Sometimes it's just nice to slow down and enjoy the simple pleasures in life - a beautiful setting, good food, and good company. Today's review shows that this can be just as true for manga as it is for life itself.
RISTORANTE PARADISO (Risutorante Paradizo), by Natsume Ono. First published in 2005, and first published in North America in 2010.
Nicolletta is a young woman with a chip on her shoulder. Years ago her mother, Olga, abandoned her to marry a man without letting him know she was a divorcee, much less one with a child. Nicolletta is determined to confront her mother at long last, going so far as to travel to Rome. Unfortunately, the confrontation doesn't go quite as planned. Olga convinces others that Nicolletta is family friend, and in turn she encourages her wayward daughter to stay in Rome and enjoy the sights, particularly those found in the handsome older men that staff her husband's restaurant, Ristorante Paradiso. Over time Nicolletta's desire for confrontation is replaced more and more by her fondness for the city, her newfound interest in cooking, and her growing relationship with the head waiter Claudio.
On the surface, Ristorante Paradiso is a gentle slice-of-life series all about the pleasures of Italy: the sights, the sounds, and the food. Look closer, though, and you'll see that it's charming and casual exploration of its heroine, her relationships, and all the stories to be found within the restaurant.
All throughout the volume, I wanted Nicolletta to be MORE upset about her mother than she was. What her mother did to her was the ultimate in dick moves, and Nicolletta has every right to be angry and resentful of Olga. Still, I guess if Nicolletta had been on the rampage for the whole time, she wouldn't have been terribly interesting or sympathetic, no matter how righteous it might have been. Worst of all, it never really gets resolved. While the two do come to an understanding at the end, it's underwhelming. Even the characters admit to that much within the story. It's also kind of ridiculous to see how all their hang-ups could have been solved years ago with A SINGLE FREAKING CONVERSATION, and it makes both Nicolletta and Olga look a little dumb for not considering it.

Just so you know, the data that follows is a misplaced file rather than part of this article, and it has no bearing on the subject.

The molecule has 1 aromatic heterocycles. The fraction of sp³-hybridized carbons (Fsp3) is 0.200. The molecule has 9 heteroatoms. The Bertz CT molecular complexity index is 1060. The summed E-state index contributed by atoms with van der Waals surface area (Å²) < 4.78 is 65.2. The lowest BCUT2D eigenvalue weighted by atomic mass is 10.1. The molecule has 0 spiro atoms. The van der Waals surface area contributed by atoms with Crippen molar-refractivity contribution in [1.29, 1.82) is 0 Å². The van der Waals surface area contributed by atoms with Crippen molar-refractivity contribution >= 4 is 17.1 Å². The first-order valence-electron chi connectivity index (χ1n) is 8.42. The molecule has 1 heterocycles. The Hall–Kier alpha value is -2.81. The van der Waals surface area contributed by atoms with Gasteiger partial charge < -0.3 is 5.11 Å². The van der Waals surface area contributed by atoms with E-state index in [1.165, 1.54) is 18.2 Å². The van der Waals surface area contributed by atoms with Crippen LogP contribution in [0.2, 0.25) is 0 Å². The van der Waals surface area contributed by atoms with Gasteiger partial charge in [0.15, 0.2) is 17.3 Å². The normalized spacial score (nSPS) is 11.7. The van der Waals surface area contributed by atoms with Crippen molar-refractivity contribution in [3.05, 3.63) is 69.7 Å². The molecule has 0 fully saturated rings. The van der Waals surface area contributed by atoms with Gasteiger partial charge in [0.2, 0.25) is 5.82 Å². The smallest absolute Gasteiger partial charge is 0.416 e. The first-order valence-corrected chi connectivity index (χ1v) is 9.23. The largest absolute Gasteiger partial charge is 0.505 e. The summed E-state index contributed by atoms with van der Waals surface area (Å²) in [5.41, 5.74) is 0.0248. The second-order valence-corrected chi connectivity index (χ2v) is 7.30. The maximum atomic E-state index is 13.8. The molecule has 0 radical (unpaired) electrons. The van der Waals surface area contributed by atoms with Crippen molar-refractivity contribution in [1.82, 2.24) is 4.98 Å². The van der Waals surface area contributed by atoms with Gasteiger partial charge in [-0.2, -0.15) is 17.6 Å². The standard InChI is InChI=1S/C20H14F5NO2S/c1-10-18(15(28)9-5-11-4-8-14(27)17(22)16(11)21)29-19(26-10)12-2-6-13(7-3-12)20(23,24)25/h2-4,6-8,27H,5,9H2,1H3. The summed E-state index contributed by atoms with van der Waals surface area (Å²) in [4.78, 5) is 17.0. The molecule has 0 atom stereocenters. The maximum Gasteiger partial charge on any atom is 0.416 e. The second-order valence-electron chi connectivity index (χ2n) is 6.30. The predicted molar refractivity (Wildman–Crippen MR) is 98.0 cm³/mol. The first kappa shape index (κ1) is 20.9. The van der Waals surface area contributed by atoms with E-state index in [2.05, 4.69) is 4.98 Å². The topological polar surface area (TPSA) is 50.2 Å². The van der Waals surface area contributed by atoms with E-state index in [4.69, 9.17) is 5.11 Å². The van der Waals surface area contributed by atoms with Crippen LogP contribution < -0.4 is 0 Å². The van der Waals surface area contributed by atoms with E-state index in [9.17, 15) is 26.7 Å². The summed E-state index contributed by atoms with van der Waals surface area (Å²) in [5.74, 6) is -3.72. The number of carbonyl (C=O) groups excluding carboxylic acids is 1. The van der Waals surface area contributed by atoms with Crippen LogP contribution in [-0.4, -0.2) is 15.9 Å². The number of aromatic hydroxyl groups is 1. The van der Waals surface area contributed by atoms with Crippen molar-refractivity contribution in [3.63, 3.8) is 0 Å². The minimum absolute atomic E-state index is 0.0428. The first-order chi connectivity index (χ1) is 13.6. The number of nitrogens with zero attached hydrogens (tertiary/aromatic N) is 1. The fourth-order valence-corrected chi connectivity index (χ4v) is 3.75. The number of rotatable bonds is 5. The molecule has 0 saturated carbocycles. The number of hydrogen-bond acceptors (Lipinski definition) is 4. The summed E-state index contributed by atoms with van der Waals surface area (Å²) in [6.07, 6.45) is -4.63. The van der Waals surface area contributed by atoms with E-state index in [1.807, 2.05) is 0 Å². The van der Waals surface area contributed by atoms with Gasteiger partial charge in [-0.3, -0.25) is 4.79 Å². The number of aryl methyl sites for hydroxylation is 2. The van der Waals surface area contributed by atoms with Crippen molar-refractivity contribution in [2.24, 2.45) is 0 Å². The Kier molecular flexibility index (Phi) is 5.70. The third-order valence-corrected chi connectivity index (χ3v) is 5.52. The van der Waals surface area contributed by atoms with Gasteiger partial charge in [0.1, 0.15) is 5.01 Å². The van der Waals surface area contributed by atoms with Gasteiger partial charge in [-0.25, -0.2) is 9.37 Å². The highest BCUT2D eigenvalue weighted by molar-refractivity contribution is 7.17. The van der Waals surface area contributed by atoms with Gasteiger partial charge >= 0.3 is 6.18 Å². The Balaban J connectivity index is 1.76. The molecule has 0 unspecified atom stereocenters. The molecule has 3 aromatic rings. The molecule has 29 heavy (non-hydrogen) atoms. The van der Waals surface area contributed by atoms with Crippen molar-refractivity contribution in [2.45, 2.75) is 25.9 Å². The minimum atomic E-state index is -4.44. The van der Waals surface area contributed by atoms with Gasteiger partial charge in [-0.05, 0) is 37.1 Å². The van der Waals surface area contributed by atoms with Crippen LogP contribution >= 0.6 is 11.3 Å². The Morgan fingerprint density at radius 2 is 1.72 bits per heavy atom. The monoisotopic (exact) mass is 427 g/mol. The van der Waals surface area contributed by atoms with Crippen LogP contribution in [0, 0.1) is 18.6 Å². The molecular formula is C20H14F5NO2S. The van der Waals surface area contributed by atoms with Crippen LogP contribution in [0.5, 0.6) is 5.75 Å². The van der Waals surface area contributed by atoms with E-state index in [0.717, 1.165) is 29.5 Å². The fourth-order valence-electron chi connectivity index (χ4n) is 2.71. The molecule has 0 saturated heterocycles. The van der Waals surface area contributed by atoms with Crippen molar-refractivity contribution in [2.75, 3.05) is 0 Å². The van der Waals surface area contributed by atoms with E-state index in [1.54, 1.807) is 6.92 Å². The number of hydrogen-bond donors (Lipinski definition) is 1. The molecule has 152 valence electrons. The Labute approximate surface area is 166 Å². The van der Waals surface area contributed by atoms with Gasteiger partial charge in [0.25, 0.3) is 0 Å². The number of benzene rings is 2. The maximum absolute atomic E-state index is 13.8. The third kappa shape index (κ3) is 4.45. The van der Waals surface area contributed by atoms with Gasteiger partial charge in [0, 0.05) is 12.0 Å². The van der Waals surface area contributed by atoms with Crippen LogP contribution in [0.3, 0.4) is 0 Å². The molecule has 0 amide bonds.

It certainly is amusing to watch how Nicolletta and Olga's relationship evolves over the course of the book, step by awkward step. In spite of Nicolletta's issues, Olga does enjoy her daughter's company and encourages her to enjoy the restaurant and Rome in much the same manner she does. On the other hand, she still denies their true relationship in public out of pride (and possibly an unwillingness to admit her true age). Age is certainly something of a theme here, particularly relationships between younger women and older men. Not only do we have Olga and her paramour, but the restaurant itself draws in a younger female audience with its handsome older staff members, and Nicolletta herself has to come to terms with her own attraction to Claudio, who is not only much older than her but also carries a lot of baggage from his previous marriage.
The cast is fairly modest in size, but sadly anyone who isn't Nicolletta or Claudio kind of get the shaft when it comes to motivation and backstory. While Ono did eventually address this when she created the spinoff book Gente, it does make the focus on our main couple a bit claustrophobic. Still, all of the staff of the ristorante are fun and engaging, and Ono knows enough about Italian cuisine to make the process of cooking and wine selection engaging and even alluring. Nicolletta might have started hanging around the kitchens just so she could catch her mom unguarded, but she (and the reader by extension) finds herself lured into the process of making all this good food and enjoying the comfortable camaraderie of the staff, and bit by bit cooking becomes the focus of Nicolletta's life, not some vague desire for revenge.
Ristorante Paradiso can be a little frustrating at times, but that frustration doesn't stem from a lack of quality, but instead from the fact that our heroine and her plight are so sympathetic that it's hard not to empathize with her. It's a bit aimless at times, but it captures a lot of little moments, unspoken words, and a genuine love of good food and good company all within a single volume.
Ono's art style is unusual, to say the least. Her art is sparse and rough around the edges, and her character designs would probably been seen as bizarre by those used to more conventional manga art. Her characters are all weird, plain-looking, with froggy-looking faces and awkward, lanky frames. That being said, she gets a lot of subtlety out those weird faces and after a while you get used to her style. That same sparseness applies to the rest of the art, as Ono's backgrounds are kind of vague and she tends to draw lots of tall, simply arranged panels. Ono's style may be idiosyncratic, but it's understated and elegant in its own right.
Ristorante Paradiso is an interesting and underrated manga. It's the kind of slice-of-life story that will appeal more to adults than teens, but anyone who can appreciate unusual manga styles and quiet, understated stories of love and family could get a lot of enjoyment out of this book.
This series is published by Viz. It is currently in print and available in e-book form through Viz.com.